Sport Lizzy Yarnold is among the brightest hopes for Team GB in Sochi

A minimum target of three medals has been set - with as many as seven a possibility

Ice Hockey: Vancouver fans riot after cup defeat

Vancouver was living up to its historic nickname "The Big Smoke" yesterday after it woke up to discover that ice hockey fans dismayed at their team's defeat in the final of the sport's biggest competition had turned the streets of the city centre into a riot zone.

Travel Challenge: Canada's west coast

Every week we invite three competing companies to give us their best deal for a specific holiday. Today: a family trip to Canada's west coast, departing early August. Prices are for four people. All hotels are room only...

Last Night's TV: Long Lost Family/ITV1<br />Secrets of the Arabian Nights/BBC4

The biggest surprise in Long Lost Family is that it's not been made before. Ancestry, investigation, lost relatives: it is, surely, a match made in wall-to-wall heaven. After all, these are the people who brought us Who Do You Think You Are?. This was but a moodboard away.

Johann Hari: Thatcherite chicken soup for the soul

There are many symbols of a cold, cruel streak running through Britain today – but for me, the most galling is the ascent of Paul McKenna. Yes, I know that set against David Cameron's assault on our social fabric, it seems trivial to complain that we have turned a glowering stage hypnotist into our best-selling self-help guru. But the two are symptoms of the same disease. The "advice" doled out by McKenna is pure Thatcherite chicken soup for the soul – and a recipe for more pain.

Sled dogs culled 'cruelly' when tour bookings fell

About 100 sled dogs were killed inhumanely and dumped in a mass grave when a tour operator's bookings dropped sharply after the 2010 Winter Olympics.

Canada: Welcome to 'slackcountry'

Leslie Woit reveals that in Canada it's easy to get your off-piste adrenalin fix &ndash; If you know where to look

Williams struggles on return to the ice

The Olympic gold medallist Amy Williams returned to the ice for the first time since her famous triumph in Vancouver today with a 12th-place finish in the Skeleton World Cup race in Igls, Austria.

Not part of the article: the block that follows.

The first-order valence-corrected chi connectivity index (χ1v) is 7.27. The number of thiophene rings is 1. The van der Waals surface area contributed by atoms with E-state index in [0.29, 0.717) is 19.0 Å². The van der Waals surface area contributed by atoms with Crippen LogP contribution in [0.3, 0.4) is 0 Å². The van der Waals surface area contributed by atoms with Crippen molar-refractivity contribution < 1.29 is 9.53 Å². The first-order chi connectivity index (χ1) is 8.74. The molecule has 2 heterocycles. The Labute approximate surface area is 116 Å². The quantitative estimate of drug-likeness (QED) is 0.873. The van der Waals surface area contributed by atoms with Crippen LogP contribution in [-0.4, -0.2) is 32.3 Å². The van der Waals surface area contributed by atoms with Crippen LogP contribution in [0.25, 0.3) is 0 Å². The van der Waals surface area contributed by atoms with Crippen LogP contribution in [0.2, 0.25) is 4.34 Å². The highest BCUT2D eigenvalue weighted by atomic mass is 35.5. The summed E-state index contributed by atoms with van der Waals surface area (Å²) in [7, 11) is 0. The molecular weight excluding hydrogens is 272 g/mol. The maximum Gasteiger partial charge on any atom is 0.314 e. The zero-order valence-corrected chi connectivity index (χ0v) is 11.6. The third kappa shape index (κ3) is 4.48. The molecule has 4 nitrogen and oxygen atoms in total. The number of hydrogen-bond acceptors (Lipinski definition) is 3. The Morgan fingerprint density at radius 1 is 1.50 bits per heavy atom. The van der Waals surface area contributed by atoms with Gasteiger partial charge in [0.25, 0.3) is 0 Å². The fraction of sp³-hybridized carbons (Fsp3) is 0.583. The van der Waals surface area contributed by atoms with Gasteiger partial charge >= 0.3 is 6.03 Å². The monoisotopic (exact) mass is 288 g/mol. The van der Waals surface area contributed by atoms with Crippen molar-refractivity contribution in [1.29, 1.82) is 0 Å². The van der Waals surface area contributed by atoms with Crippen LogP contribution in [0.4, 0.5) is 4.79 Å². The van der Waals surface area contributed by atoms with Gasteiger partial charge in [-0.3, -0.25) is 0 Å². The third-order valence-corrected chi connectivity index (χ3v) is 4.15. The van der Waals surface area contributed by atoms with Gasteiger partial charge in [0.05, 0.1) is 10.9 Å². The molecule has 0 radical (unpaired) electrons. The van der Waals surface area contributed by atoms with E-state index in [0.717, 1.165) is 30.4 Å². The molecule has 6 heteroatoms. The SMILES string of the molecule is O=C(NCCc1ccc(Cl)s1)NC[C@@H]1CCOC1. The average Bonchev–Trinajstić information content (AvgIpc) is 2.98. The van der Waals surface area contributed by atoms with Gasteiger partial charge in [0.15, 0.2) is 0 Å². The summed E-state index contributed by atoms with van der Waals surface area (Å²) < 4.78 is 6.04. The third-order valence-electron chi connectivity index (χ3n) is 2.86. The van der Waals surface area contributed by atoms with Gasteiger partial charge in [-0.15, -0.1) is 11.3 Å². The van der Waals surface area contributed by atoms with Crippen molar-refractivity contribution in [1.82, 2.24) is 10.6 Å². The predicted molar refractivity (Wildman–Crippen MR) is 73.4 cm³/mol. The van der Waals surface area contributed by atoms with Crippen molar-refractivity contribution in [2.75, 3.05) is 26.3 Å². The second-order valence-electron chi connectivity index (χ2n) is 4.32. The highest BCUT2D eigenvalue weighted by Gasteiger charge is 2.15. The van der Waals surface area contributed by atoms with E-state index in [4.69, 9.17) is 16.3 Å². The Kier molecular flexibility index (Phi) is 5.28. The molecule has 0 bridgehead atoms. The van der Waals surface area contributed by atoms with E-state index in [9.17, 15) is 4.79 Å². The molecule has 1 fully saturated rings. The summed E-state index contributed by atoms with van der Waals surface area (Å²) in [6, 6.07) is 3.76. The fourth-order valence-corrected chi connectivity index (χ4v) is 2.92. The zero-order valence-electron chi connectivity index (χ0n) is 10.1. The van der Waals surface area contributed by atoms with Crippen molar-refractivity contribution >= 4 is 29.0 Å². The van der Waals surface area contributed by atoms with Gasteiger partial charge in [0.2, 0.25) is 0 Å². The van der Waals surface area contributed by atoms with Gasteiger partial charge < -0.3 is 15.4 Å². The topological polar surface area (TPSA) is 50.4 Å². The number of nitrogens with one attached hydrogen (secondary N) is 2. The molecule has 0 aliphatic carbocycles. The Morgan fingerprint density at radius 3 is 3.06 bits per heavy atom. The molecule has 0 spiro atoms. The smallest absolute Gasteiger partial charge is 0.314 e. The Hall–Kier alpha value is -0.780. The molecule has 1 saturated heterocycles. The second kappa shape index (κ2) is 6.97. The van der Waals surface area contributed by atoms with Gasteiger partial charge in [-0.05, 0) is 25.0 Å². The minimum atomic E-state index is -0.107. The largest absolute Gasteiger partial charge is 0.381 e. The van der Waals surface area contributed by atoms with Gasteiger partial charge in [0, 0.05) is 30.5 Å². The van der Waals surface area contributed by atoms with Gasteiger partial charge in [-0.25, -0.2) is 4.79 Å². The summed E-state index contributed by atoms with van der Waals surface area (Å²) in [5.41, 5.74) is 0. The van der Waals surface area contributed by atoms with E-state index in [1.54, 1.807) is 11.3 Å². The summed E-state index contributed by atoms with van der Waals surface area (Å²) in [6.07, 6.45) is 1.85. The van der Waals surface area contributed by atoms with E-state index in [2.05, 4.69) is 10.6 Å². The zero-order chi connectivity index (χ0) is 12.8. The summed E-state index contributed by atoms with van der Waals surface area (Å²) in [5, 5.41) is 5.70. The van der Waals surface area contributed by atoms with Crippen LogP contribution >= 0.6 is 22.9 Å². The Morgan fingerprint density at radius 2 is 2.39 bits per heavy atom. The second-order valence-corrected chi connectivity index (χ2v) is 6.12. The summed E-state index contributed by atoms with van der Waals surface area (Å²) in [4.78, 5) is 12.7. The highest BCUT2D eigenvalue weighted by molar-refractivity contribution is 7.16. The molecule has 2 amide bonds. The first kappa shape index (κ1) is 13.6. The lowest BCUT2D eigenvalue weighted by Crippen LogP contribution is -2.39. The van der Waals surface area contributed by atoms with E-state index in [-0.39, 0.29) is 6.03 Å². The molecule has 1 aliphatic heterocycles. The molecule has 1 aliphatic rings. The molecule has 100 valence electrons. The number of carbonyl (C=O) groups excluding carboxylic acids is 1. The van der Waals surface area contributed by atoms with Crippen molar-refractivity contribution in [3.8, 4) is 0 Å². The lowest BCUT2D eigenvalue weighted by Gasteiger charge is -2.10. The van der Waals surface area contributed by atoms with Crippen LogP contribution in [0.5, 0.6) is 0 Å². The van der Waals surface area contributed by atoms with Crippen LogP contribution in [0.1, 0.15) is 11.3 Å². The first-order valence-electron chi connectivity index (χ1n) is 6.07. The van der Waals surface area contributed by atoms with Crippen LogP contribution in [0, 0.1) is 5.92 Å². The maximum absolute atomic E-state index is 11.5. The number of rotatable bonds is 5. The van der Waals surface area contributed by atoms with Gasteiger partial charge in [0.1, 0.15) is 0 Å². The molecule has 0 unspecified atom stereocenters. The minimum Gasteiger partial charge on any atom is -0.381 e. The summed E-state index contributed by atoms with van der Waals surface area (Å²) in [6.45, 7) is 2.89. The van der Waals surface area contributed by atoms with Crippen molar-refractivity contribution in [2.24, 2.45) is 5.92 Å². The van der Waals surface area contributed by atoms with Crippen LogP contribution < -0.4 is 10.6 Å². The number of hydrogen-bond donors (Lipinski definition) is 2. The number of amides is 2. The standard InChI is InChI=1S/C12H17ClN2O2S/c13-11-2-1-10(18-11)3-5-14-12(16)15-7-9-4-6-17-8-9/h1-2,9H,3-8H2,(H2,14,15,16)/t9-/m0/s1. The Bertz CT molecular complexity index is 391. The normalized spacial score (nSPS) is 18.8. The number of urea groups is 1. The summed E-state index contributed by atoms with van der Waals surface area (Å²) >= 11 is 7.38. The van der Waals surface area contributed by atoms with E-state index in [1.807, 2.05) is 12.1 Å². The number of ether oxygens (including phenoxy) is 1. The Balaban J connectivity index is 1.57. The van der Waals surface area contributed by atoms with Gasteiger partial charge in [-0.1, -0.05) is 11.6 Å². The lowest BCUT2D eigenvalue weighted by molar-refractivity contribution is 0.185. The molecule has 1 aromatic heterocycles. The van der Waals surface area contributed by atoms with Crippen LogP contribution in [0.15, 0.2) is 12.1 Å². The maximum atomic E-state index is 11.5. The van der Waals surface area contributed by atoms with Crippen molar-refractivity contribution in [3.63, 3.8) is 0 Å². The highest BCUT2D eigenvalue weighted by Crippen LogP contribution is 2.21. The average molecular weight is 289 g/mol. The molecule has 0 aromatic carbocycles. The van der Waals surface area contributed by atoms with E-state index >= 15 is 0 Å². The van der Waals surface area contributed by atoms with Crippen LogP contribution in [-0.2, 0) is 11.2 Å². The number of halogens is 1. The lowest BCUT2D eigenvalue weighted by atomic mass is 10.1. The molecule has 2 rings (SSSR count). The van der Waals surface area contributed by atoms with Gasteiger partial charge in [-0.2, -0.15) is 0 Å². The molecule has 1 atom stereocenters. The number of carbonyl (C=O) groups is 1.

What's new on the slopes: 20 top tips

Welcome to the new snow sports season with our inside track to Winter 2010/11. Your guide is the IoS resident expert Patrick Thorne – aka 'The Snow Hunter'. A skiing enthusiast for the past 30 years, Patrick has been reporting on winter sports for more than a quarter of a century.

Business News in Brief: 07/11/2010

Tesco joins international phone call market

Supermarket giant Tesco moved into the international calls market today with the launch of low-cost Tesco International Calling Cards.

Vancouver: Coast, mountain and warm rain make for a confusing climate

Predicting the weather in Vancouver can be a meteorologist's nightmare. The variations between the coast and the mountainous terrains, the influence of sea breezes, and the "Pineapple Express" (a phenomenon that brings warm rain in the winter and which produced the distinct lack of snow during this year's Winter Olympics) all add to the challenge.

Canadian spy chief stands by claim of 'foreign interference'

Canada's spy chief appeared yesterday to have saved his job even after stirring up a firestorm of protest for suggesting that Canadian politicians in at least two provinces and in several cities in British Columbia had fallen under the unfriendly influence of unnamed foreign governments.

Travel By Numbers: Canada

The second-largest country in the world is set to celebrate its birthday. Ben Ross adds it all up

Last Night's TV - A Century of Fatherhood, BBC4; Being Erica, E4

Daddy cool and daddy cruel

Vancouver Olympics death report released